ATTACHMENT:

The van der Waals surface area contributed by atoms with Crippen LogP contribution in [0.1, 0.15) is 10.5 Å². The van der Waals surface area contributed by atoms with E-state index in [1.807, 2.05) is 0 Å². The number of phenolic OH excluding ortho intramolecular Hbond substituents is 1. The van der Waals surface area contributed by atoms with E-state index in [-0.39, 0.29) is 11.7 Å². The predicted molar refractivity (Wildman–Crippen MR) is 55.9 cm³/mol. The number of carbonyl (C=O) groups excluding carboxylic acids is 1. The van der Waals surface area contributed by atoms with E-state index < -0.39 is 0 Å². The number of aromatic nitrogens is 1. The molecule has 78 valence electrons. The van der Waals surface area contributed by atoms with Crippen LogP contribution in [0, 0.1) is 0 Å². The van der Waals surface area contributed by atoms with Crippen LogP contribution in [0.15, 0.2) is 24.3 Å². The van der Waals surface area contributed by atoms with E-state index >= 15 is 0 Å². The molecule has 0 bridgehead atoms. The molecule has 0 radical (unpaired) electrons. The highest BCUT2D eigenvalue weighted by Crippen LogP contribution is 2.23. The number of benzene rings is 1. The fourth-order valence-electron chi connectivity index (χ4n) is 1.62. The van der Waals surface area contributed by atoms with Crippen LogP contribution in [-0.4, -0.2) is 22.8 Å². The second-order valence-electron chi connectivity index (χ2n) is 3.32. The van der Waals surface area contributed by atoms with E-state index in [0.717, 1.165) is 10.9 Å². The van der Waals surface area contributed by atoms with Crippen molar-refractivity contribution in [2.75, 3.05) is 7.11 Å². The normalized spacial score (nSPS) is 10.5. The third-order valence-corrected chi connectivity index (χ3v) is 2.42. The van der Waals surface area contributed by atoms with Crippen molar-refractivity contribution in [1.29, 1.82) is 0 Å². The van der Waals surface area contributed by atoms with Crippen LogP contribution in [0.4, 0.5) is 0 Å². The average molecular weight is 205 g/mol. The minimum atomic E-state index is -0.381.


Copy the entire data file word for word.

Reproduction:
The van der Waals surface area contributed by atoms with Crippen LogP contribution in [0.1, 0.15) is 10.5 Å². The van der Waals surface area contributed by atoms with E-state index in [1.807, 2.05) is 0 Å². The number of phenolic OH excluding ortho intramolecular Hbond substituents is 1. The van der Waals surface area contributed by atoms with E-state index in [-0.39, 0.29) is 11.7 Å². The predicted molar refractivity (Wildman–Crippen MR) is 55.9 cm³/mol. The number of carbonyl (C=O) groups excluding carboxylic acids is 1. The van der Waals surface area contributed by atoms with E-state index < -0.39 is 0 Å². The number of aromatic nitrogens is 1. The molecule has 78 valence electrons. The van der Waals surface area contributed by atoms with Crippen LogP contribution in [0, 0.1) is 0 Å². The van der Waals surface area contributed by atoms with Crippen LogP contribution in [0.15, 0.2) is 24.3 Å². The van der Waals surface area contributed by atoms with E-state index >= 15 is 0 Å². The molecule has 0 bridgehead atoms. The molecule has 0 radical (unpaired) electrons. The highest BCUT2D eigenvalue weighted by Crippen LogP contribution is 2.23. The number of benzene rings is 1. The fourth-order valence-electron chi connectivity index (χ4n) is 1.62. The van der Waals surface area contributed by atoms with Crippen LogP contribution in [-0.4, -0.2) is 22.8 Å². The second-order valence-electron chi connectivity index (χ2n) is 3.32. The van der Waals surface area contributed by atoms with E-state index in [0.717, 1.165) is 10.9 Å². The van der Waals surface area contributed by atoms with Crippen molar-refractivity contribution in [2.75, 3.05) is 7.11 Å². The normalized spacial score (nSPS) is 10.5. The third-order valence-corrected chi connectivity index (χ3v) is 2.42. The van der Waals surface area contributed by atoms with Crippen molar-refractivity contribution in [1.29, 1.82) is 0 Å². The van der Waals surface area contributed by atoms with Crippen LogP contribution in [0.4, 0.5) is 0 Å². The average molecular weight is 205 g/mol. The minimum atomic E-state index is -0.381.